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8010 Graz, Austria
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Introduction:
D.J. Hellerman, Everson Museum of Art, Syracuse, New York

In cooperation with the department of Art History at the University of Graz, as part of the international symposium „Questioning the Non-Human Other. Political Potentials of Living Being in Art" , 17.–19. October, University of Graz.

Admission is free, no registration required.

10 18 2019  6 p.m.

Frank Gillette, Riverrun

Screening
Frank Gillette, Riverrun, 2017-2018
3-channel HD video projection (color, sound)
, 23:29 min, 23:28 min, 24 min, exhibition view, Everson Museum of Art, Syracuse, New York, photo: Raul Valverde

The American video and installation artist Frank Gillette with his work "Riverrun" stands (2017–2018) at the center of this evening. Interested in the empirical observation of natural phenomena, his early work integrated the viewer's image with prerecorded information. He has been described as a "pioneer in video research [...] with an almost scientific attention for taxonomies and descriptions of ecological systems and environments".
The video installation, consisting of a three channel video projection, will be shown in Europe for the first time this evening. D.J. Hellerman, curator of the Everson Museum of Art, Syracuse / New York, will introduce to the work.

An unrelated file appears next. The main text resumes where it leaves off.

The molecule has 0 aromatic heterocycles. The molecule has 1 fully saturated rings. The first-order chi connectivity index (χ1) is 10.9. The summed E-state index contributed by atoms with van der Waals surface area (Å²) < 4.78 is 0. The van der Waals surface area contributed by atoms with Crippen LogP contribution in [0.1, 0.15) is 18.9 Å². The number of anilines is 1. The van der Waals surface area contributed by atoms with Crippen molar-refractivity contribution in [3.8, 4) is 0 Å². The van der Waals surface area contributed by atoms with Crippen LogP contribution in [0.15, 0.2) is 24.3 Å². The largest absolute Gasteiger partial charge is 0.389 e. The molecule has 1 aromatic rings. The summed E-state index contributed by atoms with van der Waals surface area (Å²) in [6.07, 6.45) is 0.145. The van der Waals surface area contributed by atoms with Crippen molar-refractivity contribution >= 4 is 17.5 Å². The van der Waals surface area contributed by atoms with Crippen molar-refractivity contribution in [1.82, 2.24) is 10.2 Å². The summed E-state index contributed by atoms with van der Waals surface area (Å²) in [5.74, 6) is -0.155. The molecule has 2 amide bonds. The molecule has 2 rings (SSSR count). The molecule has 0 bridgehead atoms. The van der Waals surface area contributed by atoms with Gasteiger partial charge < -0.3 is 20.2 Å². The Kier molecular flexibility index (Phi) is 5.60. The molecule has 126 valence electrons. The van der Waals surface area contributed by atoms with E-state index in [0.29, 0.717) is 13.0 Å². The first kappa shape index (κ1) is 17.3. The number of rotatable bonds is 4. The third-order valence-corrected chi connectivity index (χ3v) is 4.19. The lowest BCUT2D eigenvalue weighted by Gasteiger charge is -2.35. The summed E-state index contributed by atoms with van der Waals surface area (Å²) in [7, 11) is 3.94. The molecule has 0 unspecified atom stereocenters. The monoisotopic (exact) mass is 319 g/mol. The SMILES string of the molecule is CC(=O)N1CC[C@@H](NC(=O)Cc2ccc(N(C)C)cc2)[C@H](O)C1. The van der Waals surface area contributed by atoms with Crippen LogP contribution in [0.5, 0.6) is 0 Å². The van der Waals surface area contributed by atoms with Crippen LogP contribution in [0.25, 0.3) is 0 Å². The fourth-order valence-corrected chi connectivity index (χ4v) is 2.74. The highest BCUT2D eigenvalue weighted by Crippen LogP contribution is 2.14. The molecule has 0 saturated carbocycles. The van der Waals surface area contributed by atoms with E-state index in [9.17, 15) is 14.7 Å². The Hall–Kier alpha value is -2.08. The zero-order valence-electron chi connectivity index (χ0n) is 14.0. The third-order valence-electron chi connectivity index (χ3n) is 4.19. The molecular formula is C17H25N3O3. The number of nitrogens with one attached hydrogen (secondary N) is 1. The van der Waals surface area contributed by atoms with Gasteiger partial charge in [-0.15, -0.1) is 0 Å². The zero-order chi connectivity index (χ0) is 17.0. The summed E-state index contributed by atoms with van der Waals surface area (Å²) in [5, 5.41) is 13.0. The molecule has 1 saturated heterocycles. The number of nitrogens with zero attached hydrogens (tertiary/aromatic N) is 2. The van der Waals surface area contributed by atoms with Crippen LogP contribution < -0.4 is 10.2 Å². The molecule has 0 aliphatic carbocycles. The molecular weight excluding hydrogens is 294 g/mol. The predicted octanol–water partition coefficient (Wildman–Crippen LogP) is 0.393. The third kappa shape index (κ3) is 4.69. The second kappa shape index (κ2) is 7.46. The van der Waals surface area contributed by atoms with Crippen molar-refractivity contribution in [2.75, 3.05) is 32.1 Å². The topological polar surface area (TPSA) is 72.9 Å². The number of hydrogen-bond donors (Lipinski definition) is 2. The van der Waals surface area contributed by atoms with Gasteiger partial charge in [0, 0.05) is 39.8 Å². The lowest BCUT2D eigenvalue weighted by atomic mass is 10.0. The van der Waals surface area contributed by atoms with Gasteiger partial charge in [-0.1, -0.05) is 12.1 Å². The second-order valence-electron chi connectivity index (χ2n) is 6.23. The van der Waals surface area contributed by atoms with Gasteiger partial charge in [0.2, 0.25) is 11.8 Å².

The Screening is connected to the international symposium “Questioning the Non-Human Other. Political Potentials of Living Beings in Art”, which takes place from the 17th till the 19th of October 2019 at Graz University. As part of the research project “Naturally Hypernatural”, since 2014, the professorship for Modern and Contemporary Arts at the Institute of Art History of the University of Graz / Austria (Sabine Flach) in cooperation with the BFA Fine Arts Department at School of Visual Arts in New York City (Suzanne Anker) have held various international conferences that highlight different approaches to “nature” in contemporary art and theory with diverse emphases. Current trends in contemporary art reveal a "rediscovery" of nature and its relevance for art. Significantly new, however, is the way nature appears in art, how the relationship between nature and art is re-thought. It is precisely this breaking point where the research project “Naturally Hypernatural” is located. This year’s symposium focus current theoretical and artistic discourses, which have been seeking access to the world independently of man by focusing on the non-human other, which in the course of demarcation also forms the (human) own. Under this emphasis the upcoming conference unites international renowned artists with researchers in the fields of art history/ art science, philosophy, biology, human-animal studies and media theory, in order to gain a deeper understanding of the current trends in art and culture.

Frank Gillette’s work is represented in numerous private and permanent public collections including the Museum of Modern Arts, New York; Whitney Museum of American Art, Tate Modern, London and the ZKM | Center for Art and Media, Karlsruhe, Germany. Gillette has received awards from the Rockefeller Foundation, Guggenheim Foundation, New York State Council on the Arts, National Endowment for the Arts, and the American Academy in Rome. He is on the faculty of the School of Visual Arts in New York City.

Künstlerhaus
Halle für Kunst & Medien

Burgring 2
8010 Graz, Austria
Tuesday to Sunday 10am–6pm
Thursday 10am–8pm